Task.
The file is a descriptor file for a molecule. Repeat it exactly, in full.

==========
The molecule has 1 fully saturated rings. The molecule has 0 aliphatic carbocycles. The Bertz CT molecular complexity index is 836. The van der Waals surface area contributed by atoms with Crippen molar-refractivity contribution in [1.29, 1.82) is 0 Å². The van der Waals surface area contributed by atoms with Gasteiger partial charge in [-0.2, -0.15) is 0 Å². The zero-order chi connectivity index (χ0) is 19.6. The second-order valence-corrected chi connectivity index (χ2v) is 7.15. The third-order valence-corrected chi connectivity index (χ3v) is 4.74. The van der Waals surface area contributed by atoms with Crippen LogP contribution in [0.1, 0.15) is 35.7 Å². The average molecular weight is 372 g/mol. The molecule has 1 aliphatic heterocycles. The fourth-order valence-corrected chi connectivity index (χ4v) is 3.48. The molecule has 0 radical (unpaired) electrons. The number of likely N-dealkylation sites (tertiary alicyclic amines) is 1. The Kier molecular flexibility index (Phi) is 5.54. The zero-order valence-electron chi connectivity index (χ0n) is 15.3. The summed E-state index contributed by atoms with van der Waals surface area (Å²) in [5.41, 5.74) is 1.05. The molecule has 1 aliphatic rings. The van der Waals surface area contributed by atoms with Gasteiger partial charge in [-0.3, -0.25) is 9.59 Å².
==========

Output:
The molecule has 1 fully saturated rings. The molecule has 0 aliphatic carbocycles. The Bertz CT molecular complexity index is 836. The van der Waals surface area contributed by atoms with Crippen molar-refractivity contribution in [1.29, 1.82) is 0 Å². The van der Waals surface area contributed by atoms with Gasteiger partial charge in [-0.2, -0.15) is 0 Å². The zero-order chi connectivity index (χ0) is 19.6. The second-order valence-corrected chi connectivity index (χ2v) is 7.15. The third-order valence-corrected chi connectivity index (χ3v) is 4.74. The van der Waals surface area contributed by atoms with Crippen LogP contribution in [0.1, 0.15) is 35.7 Å². The average molecular weight is 372 g/mol. The molecule has 1 aliphatic heterocycles. The fourth-order valence-corrected chi connectivity index (χ4v) is 3.48. The molecule has 0 radical (unpaired) electrons. The number of likely N-dealkylation sites (tertiary alicyclic amines) is 1. The Kier molecular flexibility index (Phi) is 5.54. The zero-order valence-electron chi connectivity index (χ0n) is 15.3. The summed E-state index contributed by atoms with van der Waals surface area (Å²) in [5.41, 5.74) is 1.05. The molecule has 1 aliphatic rings. The van der Waals surface area contributed by atoms with Gasteiger partial charge in [-0.3, -0.25) is 9.59 Å².